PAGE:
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Improper Denials of Fertility Preservation Services in California are Routine

By Kaitlin Perry

August 27, 2019

(SACRAMENTO, CA) –– Although the California Department of Managed Health Care (DMHC) requires health plans to cover fertility preservation as a basic health care service, thousands of young adults in the state continue to receive denials. Because medical treatments that compromise fertility often must be administered in a matter of days, such as chemotherapy after a cancer diagnosis, and that fertility preservation should be done prior to cancer or other treatment, these denials and the time it takes to resolve them can force already vulnerable patients and families to pay out-of-pocket for treatment or, for those who cannot self-pay, forego fertility preservation altogether and miss out on the opportunity to have biological children.

The DMHC repeatedly overturns fertility preservation denials, yet health plans continue to withhold this treatment. Specifically, Kaiser Foundation Health Plan, Inc. has blatantly defied the state’s regulatory agency even after the DMHC sent an Order to Cease and Desist stating, among other issues, that “Kaiser’s providers incorrectly continue to inform enrollees that fertility preservation services are not covered by Kaiser.” This practice of routine denials for individuals undergoing medical treatments such as chemotherapy is set to be curbed with passage of a bill pending in the California Legislature. Senate Bill 600 (Portantino) will confirm that fertility preservation is medically necessary for patients undergoing treatment that can compromise their fertility and will help prevent inappropriate denials.

“After receiving my diagnosis, I was initially told that my health insurer would not cover fertility preservation. Already facing major medical decisions, my husband and I confronted the reality that starting a family hinged on our ability to pay for this service out-of-pocket,” said Emily Greenfield, a recently diagnosed breast cancer patient and doctoral student at Stanford. “Fortunately, we eventually learned that my policy did provide partial coverage, but we know that many in the same situation face denial after denial. We need to ensure that all Californians know they have a right to coverage – and that insurance companies honor that right. SB 600 is a critical step toward achieving those goals.”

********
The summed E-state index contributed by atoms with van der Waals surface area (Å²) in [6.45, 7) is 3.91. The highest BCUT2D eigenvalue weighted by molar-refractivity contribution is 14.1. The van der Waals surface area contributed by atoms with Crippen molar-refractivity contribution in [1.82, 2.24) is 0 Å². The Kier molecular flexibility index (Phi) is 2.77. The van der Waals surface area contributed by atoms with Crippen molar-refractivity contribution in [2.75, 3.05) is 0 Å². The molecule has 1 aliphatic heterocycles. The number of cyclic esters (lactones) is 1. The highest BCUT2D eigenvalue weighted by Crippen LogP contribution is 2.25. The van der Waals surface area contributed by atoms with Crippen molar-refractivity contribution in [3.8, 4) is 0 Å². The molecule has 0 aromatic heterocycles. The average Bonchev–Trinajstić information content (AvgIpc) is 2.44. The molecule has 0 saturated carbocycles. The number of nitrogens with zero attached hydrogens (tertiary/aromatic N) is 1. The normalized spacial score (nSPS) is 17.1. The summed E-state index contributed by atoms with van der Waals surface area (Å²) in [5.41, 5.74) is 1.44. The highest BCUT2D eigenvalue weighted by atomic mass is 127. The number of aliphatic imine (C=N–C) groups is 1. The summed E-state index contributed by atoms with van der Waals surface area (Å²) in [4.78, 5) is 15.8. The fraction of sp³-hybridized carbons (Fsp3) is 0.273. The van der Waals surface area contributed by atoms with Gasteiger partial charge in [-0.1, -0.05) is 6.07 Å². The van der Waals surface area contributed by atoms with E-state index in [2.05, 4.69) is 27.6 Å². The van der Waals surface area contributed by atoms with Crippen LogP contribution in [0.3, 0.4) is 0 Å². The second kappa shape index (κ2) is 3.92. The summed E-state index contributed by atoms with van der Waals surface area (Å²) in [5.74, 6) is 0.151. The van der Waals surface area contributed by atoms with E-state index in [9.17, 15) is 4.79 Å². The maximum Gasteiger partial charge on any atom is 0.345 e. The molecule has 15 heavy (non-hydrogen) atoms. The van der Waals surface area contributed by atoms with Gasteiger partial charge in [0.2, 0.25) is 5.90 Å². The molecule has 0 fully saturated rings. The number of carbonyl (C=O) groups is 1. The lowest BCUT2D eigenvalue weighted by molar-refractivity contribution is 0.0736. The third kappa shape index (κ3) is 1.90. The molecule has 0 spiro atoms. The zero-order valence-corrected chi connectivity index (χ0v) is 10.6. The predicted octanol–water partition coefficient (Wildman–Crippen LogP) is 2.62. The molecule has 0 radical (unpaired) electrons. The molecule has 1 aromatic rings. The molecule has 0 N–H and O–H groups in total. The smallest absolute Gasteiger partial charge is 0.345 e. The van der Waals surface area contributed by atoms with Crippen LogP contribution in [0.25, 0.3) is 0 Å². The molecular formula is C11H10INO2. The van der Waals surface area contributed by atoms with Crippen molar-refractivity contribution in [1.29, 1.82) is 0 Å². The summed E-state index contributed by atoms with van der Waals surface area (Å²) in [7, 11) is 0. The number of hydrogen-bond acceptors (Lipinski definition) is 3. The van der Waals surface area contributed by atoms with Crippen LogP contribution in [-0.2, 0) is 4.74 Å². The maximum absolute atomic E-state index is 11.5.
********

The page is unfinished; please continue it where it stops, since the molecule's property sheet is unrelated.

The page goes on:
Fertility preservation is different than infertility treatment, which treats existing difficulty in becoming pregnant and is not always covered by health insurance. Fertility preservation allows a person set to undergo chemotherapy or radiation treatment for cancer to freeze their eggs, sperm or embryos until their treatment is concluded.

“By denying fertility preservation in defiance of the law and DMHC, health plans are making the unconscionable decision to take away the ability to have a family from young patients who’ve been given a second chance at life,” said Ruben Alvero, MD, Professor and Division Director of Reproductive Endocrinology and Infertility at Stanford. Prior to his current position at Stanford, Dr. Alvero was instrumental in helping pass fertility preservation legislation in Rhode Island while serving as the Division and Fellowship Director of Reproductive Endocrinology and Infertility at the Women & Infants Hospital of Rhode Island. “With the passage of SB 600, Californians will better understand their right to access fertility preservation services without being forced into a lengthy and inappropriate appeals process.”

If you or a loved one believe you are experiencing wrongful denials, visit – an online resource created by the California Chronic Care Coalition to help patients receive the care they need, when they need it. My Patient Rights provides information on how to file a complaint with a patient’s health plan, as well as the DMHC. It’s imperative for all health care consumers to know that they have the right to an appeal and they are not alone in their struggle to get the treatment they need.

About My Patient Rights
My Patient Rights was launched by the California Chronic Care Coalition in 2015 to help people who have been denied treatment or medicines, experienced delays or are dissatisfied with the decisions made by their health plan. In 2019, My Patient Rights expanded nationally to help consumers throughout the country get the care they need and deserve. Like My Patient Rights on Facebook, follow on Twitter or visit to learn more.

About California Chronic Care Coalition
The California Chronic Care Coalition (CCCC) is a unique alliance of more than 30 leading consumer health organizations and provider groups that engage policy makers, industry leaders, providers and consumers to improve the health of Californians with chronic conditions. We envision a system of care that is accessible, affordable and of a high quality that emphasizes prevention, coordinated care and the patient’s wellness and longevity. Follow CCCC on social media (@CAChronicCare) or visit for more information.